Radioactive prostate cancer drug given approval for NHS use

Posted by Big Rat on Campus on Sep 2, 2016 in Rat News | Subscribe

A radioactive drug, similar to that which killed Russian former spy Alexander Litvinenko has been approved as a treatment for prostate cancer on the NHS.

Radium-223 is a powerful drug based on a mildly radioactive form of the metal radium. Given as an infusion into the bloodstream, it is taken up by bones and can specifically target tumours through alpha particles. 

Infusions are typically given once a month, for up to six months. 

The drugs emit the same type of radiation as polonium-210 which was used to assassinate former Russia spy Mr Litvinenko due to its ability to destroy tissues and organs. However, despite this, when used in a controlled manner, the same capabilities can be used to specifically target cancers.

The health regulation authority NICE has announced prostate cancer patients will now be able to access the drug on a routine basis. It has previously only been recommended for patients who had received initial treatment alongside an additional medicine, docetaxel.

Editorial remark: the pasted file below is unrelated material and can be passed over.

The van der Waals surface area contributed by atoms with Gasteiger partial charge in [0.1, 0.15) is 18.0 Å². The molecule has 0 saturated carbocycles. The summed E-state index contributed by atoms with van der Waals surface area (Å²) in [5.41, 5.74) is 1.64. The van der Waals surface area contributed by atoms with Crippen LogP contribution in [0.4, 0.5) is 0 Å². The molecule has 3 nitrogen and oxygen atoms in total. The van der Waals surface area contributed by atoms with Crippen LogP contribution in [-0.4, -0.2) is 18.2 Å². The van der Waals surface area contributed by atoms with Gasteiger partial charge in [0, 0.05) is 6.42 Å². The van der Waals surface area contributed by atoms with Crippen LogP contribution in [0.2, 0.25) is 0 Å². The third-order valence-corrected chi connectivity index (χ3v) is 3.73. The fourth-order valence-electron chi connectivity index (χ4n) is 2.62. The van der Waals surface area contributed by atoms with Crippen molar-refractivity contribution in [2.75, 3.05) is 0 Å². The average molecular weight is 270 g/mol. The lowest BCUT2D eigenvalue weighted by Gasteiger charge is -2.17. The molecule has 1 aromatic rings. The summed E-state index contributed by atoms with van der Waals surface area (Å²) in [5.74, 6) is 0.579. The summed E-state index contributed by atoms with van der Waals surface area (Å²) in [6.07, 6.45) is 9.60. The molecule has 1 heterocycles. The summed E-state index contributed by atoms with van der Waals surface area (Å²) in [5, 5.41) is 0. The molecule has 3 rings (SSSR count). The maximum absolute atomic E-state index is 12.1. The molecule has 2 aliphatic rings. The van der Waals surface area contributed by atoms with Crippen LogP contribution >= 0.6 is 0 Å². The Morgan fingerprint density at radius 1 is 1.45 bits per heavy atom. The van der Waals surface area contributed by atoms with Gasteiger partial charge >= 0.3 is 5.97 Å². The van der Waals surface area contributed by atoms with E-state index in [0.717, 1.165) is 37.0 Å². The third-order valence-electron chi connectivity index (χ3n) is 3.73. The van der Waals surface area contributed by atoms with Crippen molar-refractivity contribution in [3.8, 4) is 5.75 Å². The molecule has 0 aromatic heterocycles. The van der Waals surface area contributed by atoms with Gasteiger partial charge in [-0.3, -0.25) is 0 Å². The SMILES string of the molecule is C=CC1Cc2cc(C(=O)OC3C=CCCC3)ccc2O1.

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Professor Carole Longson, director of the centre for health technology evaluation at NICE, said: “I am pleased we have been able to broaden our recommendations for radium-223. Patients with prostate cancer will surely benefit from this drug being available for routine NHS use. I hope we’ll see more drugs like this move into routine NHS use after companies have been able to better demonstrate cost-effectiveness.”

Prostate cancer is the most common cancer for men in the UK. Around 1 in 8 men will be affected by the condition during their lifeline. 

An estimated 47,000 men are diagnosed with the cancer every year.

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